Last week’s uprising may be a sign of things to come for communist China. 2012 serves as a watermark year, for many of China’s old guards will retreat into retirement.
Now, in their place, is a power vacuum waiting to be filled by the princelings, or offspring, of Mao-era revolutionaries. At stake is the control of the second biggest economy in the world and the ‘benefits’ that come with it.
With China minting a new billionaire every twenty days, 90% of which are communist party members, there is a lot to fight for. But will this end up as another Tianenman?
The Beijing coup was nothing less than a pre-emptive strike against one of China’s most charismatic and strongest new leaders, Bo Xilai. He is the first casualty in the chess match for preeminence in the fracturing government of China.
Who was Bo Xilai?
Bo Xilai, a princeling, was the talk of China for weeding out corruption in Chonqqing, a special development zone where corruption knows no bounds.
Bo marched into Chongqing and cleaned house, making him the poster boy for the so-called ‘just’ communist party. However, as the Chinese saying goes, “the nail that stands up gets pounded down,” and so did Mr. Bo.
For now, the communist propaganda machine is in overdrive — excoriating the man once hailed as the savior of China.
Allegations fly that Mr.Bo engaged in ruthless tactics — a red terror — to root out corruption in Chongqing. To make matters worse, the communists are also alleging that Mr. Bo was dirty, accusing him of connections with the Macau underworld and asking what part, if any, they played in his ousting.
The most recent scandal involves Neil Heywood who soon died after a business disagreement with Bo and/or his wife. The Heywood story is particularly troubling because his body was cremated. Thus, no real cause of death could be proven.
Trust vs. Corruption
So, what does this have to do with governing China? Everything.
Mr. Bo was a powerful man who won the hearts of the locals. As a matter of fact, upon his dismissal, the Chongqing forces were called out to quash any possible uprisings.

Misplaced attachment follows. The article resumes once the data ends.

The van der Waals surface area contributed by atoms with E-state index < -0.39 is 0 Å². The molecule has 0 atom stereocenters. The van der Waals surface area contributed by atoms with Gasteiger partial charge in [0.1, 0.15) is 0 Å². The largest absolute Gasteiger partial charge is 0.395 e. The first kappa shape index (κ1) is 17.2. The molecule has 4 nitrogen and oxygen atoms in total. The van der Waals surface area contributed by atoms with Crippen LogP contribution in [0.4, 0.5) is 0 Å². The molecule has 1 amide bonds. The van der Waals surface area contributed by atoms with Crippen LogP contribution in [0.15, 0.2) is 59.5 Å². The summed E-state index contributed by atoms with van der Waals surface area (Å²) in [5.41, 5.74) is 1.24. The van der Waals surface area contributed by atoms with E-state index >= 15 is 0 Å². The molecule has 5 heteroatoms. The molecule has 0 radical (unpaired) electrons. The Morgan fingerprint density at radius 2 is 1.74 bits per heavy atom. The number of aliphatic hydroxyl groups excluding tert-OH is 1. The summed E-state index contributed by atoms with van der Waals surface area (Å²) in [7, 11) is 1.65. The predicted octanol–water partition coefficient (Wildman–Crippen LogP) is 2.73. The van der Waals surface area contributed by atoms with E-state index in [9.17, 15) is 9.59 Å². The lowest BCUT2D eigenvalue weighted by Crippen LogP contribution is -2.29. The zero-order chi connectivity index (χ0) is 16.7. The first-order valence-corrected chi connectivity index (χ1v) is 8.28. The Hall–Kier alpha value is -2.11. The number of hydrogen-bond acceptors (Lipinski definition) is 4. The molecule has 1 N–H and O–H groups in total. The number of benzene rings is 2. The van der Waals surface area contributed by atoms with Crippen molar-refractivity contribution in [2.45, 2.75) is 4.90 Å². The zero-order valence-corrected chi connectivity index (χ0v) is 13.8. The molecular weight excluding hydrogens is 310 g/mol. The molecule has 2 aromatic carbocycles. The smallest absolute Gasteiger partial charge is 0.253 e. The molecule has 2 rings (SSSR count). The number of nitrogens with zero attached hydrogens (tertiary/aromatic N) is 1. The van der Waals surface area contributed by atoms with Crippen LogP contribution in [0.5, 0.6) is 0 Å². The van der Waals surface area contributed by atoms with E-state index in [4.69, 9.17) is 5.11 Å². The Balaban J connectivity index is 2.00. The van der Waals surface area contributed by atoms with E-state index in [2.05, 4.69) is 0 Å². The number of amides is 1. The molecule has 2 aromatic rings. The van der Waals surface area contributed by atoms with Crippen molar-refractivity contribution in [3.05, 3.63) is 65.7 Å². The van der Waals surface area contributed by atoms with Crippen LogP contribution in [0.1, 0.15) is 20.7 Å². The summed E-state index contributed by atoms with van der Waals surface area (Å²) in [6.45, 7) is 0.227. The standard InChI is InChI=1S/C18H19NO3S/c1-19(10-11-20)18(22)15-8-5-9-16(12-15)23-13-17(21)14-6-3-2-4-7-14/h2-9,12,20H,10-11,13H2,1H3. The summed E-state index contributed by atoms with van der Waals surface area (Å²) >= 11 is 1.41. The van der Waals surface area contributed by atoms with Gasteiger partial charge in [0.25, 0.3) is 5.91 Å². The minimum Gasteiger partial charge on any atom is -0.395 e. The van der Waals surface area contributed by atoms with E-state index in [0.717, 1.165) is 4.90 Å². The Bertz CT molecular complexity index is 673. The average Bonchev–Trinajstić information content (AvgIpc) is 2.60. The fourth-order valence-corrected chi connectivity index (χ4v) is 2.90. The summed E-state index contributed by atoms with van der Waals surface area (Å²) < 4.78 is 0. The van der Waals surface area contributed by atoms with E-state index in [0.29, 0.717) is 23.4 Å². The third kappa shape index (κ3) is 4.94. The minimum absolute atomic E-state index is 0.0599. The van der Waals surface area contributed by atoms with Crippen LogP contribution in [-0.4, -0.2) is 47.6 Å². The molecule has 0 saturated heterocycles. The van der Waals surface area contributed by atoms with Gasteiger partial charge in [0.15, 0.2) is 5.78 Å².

Bo was a man that Beijing feared; and when a person is feared by Beijing, they inevitably get cut down to size. In China, when a party member steps over the line, he or she is accused of corruption and tried before the press.
But how much of this can be believed? In China, a country who loses hundreds of billions of dollars to corruption, clean politicians stand out.
China’s current leader, Hu Jintao, has earned the moniker, ‘The Butcher of Tibet,’ for squelching dissent and maintaining order over the Buddhists. Supposedly, Hu Jintao’s son and Wen Jiabao’s wife have also been linked to corruption, but that is another case. As for the leaders of the party blaming Bo for his overzealous pursuit of corruption, can that be believed? One has to wonder whom to believe.
Beijing rolls on and Mr. Bo’s deeds and memories are being cleansed from the annals of the city of Chongqing as we speak. His policies have been overturned and the presence of his right hand man is being erased from the public eye.
Why 2012 is Problematic
The problem is that in 2012, over 60% of the leaders of China’s communist party and at least six members of the all-powerful Standing committee will be vacating their spots.
To those of us who enjoy free elections, this fact means little to nothing. In China, however, things are different. Throughout her 2000-plus years of history, China has consistently forced the leaders to change by the muzzle of a gun. In a country where Chinese-on-Chinese is typical, the party is nervous.
Bo represented the biggest challenge to the party. As a charismatic, beloved leader of the people, he was the first to fall. There are at least two contingents who stood to gain from his demise, but who will be next?
The juggling for the right to power over China has begun.
With Mr.Bo out of the way, Beijing can rest easier. Or can they? Surely the most recent coup attempts were no Tiananmen Square, they were worse. While the protests of 1989 were a sign of the times, and youthful zealots were calling for more transparency, last week was much more alarming.
Where Power and Loyalty Lie
The men in this new game are playing for keeps. They are not armed with Steno notebooks and pens quoting democratic slogans, they are men in possession of massive arsenals and nuclear warheads.
Hu Jintao and the communist press have reminded the military where their loyalty must lie. To punctuate this point, certain police forces were neutered—their power curtailed.